A newspaper colleague called last week to tell me he was taking a redundancy package and I felt compelled to warn him about The Question.
It’s the “what are you doing in retirement?” question, the one that dogs you when word spreads that you have ceased full time employment.
“I haven’t actually retired,” I’d reply when I took redundancy, listing the various freelance avenues in which I now worked. “I just took voluntary redundancy and now work for myself”.
They’d look at me, smile and nod and I knew what was going through their minds.
“Who’s he’s kidding?” they were thinking. “They obviously tapped him on the shoulder, told him to clear out his desk and escorted him to the car park”.
At first I tried to convince them that it was a choice I made freely for a number of reasons and which I had no cause to regret. Then I gave up attempting to explain this and accepted the new postal address which had been assigned to me by the world which was care of The Human Scrapheap.
Some people delighted in telling me stories about a friend of a friend who had recently retired. These tales varied in detail but had a common thread and concerned someone who had died within six months of leaving their full time job.
“It was sad,” they’d say looking at me pityingly. “He just lost interest in everything and faded away.”
“I’m quite busy,” I’d insist. “Of course you are,” they’d say. “You must be playing plenty of golf.”
Golf, it seems, is the default sport of everyone who retires. Somewhere it is written that the day after you cease full time work, you head for the nearest golf course. On any given day, the golf courses of the nation are apparently populated with herds of retirees, all swinging and slicing away as fast as their creaking joints will allow.
“I don’t particularly like golf and I’ve never belonged to a golf club. Why would I join one now?” I’d ask.
They’d smile knowingly at this, convinced that the golf gene lay dormant in every male ever born, ready to burst forth the moment they left their full time job. I have, I confess, made some mistakes in my new life, one being to attempt to impress my wife by attending to chores left undone for years.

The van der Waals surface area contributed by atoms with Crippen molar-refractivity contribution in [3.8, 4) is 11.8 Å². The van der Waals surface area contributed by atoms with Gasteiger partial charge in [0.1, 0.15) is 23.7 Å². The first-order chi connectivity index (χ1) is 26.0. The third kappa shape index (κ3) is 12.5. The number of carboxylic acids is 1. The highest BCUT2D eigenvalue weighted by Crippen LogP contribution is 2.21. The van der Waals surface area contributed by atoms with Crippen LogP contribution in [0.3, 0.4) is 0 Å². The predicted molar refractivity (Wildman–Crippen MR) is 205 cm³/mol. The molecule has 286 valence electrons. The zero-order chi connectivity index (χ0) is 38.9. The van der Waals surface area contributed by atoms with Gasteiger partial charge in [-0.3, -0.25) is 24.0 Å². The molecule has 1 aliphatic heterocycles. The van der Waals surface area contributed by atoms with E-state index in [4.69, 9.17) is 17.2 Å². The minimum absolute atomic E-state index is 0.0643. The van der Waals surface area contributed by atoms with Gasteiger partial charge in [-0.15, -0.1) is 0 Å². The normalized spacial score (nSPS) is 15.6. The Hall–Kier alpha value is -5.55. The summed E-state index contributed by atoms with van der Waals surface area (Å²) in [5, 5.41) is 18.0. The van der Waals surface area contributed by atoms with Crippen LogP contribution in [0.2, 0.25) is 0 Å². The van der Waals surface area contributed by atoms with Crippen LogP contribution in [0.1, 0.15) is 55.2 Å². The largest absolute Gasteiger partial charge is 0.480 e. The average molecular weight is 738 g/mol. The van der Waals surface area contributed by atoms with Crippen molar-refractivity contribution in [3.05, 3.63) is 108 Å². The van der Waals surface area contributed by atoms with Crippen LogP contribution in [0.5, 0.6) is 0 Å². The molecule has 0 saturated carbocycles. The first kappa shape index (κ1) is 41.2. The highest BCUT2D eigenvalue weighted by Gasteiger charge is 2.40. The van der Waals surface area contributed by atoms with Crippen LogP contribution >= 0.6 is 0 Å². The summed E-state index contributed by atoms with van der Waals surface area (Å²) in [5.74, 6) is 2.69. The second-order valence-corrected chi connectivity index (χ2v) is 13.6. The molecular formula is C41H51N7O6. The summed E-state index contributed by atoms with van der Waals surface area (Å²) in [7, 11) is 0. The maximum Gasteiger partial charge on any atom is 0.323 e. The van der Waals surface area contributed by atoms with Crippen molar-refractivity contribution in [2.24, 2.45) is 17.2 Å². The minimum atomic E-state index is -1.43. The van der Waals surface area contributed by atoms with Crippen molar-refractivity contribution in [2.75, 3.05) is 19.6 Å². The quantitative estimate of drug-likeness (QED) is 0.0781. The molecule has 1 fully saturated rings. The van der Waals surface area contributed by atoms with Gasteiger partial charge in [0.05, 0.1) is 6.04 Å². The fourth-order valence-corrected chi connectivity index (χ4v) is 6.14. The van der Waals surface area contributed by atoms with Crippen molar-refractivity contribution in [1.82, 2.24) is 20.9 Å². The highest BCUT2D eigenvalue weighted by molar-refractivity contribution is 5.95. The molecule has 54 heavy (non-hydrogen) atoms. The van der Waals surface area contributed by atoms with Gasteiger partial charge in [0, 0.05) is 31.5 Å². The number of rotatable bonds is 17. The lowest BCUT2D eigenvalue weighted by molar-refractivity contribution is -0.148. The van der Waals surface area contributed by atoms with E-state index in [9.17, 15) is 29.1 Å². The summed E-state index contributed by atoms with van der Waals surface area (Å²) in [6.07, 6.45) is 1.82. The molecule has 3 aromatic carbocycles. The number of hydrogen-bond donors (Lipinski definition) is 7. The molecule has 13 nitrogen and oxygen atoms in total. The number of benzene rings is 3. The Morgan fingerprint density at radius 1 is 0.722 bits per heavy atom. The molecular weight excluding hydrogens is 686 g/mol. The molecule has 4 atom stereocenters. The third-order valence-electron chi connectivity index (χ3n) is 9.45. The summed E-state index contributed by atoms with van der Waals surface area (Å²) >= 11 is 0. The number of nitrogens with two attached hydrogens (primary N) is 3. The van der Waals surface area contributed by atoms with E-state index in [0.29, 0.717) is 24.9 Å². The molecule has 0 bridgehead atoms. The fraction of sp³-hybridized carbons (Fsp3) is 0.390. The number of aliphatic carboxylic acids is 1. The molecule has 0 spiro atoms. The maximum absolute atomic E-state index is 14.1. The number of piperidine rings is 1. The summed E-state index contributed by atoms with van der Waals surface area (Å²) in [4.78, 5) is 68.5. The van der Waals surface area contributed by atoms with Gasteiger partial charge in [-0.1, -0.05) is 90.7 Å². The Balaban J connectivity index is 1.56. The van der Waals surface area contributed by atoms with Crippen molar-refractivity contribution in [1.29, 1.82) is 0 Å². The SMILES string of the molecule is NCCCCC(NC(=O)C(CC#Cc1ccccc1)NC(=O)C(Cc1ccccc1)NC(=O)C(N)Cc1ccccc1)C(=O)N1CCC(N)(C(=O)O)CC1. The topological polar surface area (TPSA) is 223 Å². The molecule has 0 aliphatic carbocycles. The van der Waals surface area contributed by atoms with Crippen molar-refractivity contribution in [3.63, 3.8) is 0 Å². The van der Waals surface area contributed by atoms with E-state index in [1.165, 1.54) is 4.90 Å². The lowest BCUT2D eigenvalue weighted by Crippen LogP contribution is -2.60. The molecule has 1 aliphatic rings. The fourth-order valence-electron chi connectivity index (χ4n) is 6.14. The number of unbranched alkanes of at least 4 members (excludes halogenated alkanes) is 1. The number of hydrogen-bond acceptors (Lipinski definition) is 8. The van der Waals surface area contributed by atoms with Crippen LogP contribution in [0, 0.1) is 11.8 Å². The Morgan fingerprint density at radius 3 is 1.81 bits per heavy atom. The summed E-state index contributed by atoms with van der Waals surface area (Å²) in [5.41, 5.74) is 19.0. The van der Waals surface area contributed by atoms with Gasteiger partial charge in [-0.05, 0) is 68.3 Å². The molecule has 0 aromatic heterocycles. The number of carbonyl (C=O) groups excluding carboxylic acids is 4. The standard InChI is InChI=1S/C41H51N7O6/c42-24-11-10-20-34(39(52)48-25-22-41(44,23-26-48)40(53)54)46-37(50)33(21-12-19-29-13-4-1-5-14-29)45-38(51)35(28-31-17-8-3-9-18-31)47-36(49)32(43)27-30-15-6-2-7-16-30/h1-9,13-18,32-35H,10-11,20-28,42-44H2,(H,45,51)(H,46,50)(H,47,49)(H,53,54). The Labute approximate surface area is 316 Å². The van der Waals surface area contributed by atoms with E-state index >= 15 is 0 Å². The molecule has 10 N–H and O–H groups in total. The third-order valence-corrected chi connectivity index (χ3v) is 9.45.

I stopped doing this after a decision to clean out the garage led to domestic disaster on a scale hitherto unattained.
If only, after cleaning and sweeping and returning my wife’s car to the garage, I had not been seized by an uncharacteristic bout of perfectionism.
The car, I thought to myself, was not parked at quite the right angle and so I repositioned it, reversing slightly and leaving the driver’s door open as I did so. Somehow my foot missed the brake pedal and the car reversed out of the garage, the open car door connected with the garage door pillar and was virtually ripped off its hinges.
My wife failed to see the funny side of this and things were rather tense for the rest of the week.
The damage to the car came to $5000 and as I paid the $600 insurance excess it occurred to me that I could have paid someone to clean out the garage for about $70.
The consensus among her friends in the wake of this stroke of misfortune was that she should insist that I return to full time work before I reduced the house to a pile of rubble.
I also warned by soon-to-be-redundant colleague about the dangers of online shopping.
I never had time to cruise online wine sites when I was working full time but now I do and find it difficult to resist some of the bargains encountered.
As a result, delivery trucks pull up outside the house at all hours of the day and disgorge brown cardboard boxes onto the doorstep.
“I’m saving us money,” I tell my wife. “I think we’ve saved enough money this month,’’ she says, pointing to an under-stairs cellar crammed with bottles of varying vintage.
Coffee has also taken on new significance. It was once something I drank at my desk. Now it is a reason to leave the house and avoid doing the freelance work that is sitting on my laptop awaiting my attention.
“Let’s have coffee’’ has become a euphemism for finding the latest café, browsing through a few bookshops and generally avoiding striking a constructive blow.
“You’ll love it,” I told my colleague who like me, had spent a lifetime on metropolitan daily newspapers. “And believe it or not, there is a life beyond newspapers.’’
“Are you sure?” he asked. “I’m positive,” I replied.
What did you do when you finished full time work? Retire straight away or do something else?